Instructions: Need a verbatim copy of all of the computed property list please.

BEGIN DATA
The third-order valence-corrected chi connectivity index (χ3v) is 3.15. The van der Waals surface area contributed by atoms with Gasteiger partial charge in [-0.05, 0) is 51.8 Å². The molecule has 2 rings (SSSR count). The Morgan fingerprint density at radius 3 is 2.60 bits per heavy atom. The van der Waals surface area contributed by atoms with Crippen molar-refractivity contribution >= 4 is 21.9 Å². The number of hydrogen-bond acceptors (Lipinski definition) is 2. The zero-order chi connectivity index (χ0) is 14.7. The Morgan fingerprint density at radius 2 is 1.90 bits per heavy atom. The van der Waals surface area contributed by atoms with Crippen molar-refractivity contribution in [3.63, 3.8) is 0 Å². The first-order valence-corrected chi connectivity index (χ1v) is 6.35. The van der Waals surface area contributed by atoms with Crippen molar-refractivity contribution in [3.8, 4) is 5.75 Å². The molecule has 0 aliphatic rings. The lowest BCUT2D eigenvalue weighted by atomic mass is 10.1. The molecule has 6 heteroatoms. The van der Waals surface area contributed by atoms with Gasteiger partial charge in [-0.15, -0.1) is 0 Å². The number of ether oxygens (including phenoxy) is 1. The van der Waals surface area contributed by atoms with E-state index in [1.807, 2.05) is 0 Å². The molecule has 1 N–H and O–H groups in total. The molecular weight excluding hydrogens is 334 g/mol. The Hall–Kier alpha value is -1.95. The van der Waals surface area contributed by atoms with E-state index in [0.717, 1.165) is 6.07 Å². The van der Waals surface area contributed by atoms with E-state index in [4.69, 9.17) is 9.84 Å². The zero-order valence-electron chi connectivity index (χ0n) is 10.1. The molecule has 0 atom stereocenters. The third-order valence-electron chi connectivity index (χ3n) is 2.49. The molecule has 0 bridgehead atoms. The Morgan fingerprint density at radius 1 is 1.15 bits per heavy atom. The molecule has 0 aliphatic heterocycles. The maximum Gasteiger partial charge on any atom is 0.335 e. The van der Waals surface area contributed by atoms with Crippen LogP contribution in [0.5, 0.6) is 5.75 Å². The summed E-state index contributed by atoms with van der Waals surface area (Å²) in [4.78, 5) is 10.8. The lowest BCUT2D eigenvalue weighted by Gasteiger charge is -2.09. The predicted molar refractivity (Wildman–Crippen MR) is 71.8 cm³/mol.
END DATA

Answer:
The third-order valence-corrected chi connectivity index (χ3v) is 3.15. The van der Waals surface area contributed by atoms with Gasteiger partial charge in [-0.05, 0) is 51.8 Å². The molecule has 2 rings (SSSR count). The Morgan fingerprint density at radius 3 is 2.60 bits per heavy atom. The van der Waals surface area contributed by atoms with Crippen molar-refractivity contribution >= 4 is 21.9 Å². The number of hydrogen-bond acceptors (Lipinski definition) is 2. The zero-order chi connectivity index (χ0) is 14.7. The Morgan fingerprint density at radius 2 is 1.90 bits per heavy atom. The van der Waals surface area contributed by atoms with Crippen molar-refractivity contribution in [3.63, 3.8) is 0 Å². The first-order valence-corrected chi connectivity index (χ1v) is 6.35. The van der Waals surface area contributed by atoms with Crippen molar-refractivity contribution in [3.8, 4) is 5.75 Å². The molecule has 0 aliphatic rings. The lowest BCUT2D eigenvalue weighted by atomic mass is 10.1. The molecule has 6 heteroatoms. The van der Waals surface area contributed by atoms with Gasteiger partial charge in [-0.15, -0.1) is 0 Å². The number of ether oxygens (including phenoxy) is 1. The van der Waals surface area contributed by atoms with E-state index in [1.807, 2.05) is 0 Å². The molecule has 1 N–H and O–H groups in total. The molecular weight excluding hydrogens is 334 g/mol. The Hall–Kier alpha value is -1.95. The van der Waals surface area contributed by atoms with E-state index in [0.717, 1.165) is 6.07 Å². The van der Waals surface area contributed by atoms with E-state index in [4.69, 9.17) is 9.84 Å². The zero-order valence-electron chi connectivity index (χ0n) is 10.1. The molecule has 0 atom stereocenters. The third-order valence-electron chi connectivity index (χ3n) is 2.49. The molecule has 0 bridgehead atoms. The Morgan fingerprint density at radius 1 is 1.15 bits per heavy atom. The molecule has 0 aliphatic heterocycles. The maximum Gasteiger partial charge on any atom is 0.335 e. The van der Waals surface area contributed by atoms with Crippen LogP contribution in [0.5, 0.6) is 5.75 Å². The summed E-state index contributed by atoms with van der Waals surface area (Å²) in [4.78, 5) is 10.8. The lowest BCUT2D eigenvalue weighted by Gasteiger charge is -2.09. The predicted molar refractivity (Wildman–Crippen MR) is 71.8 cm³/mol.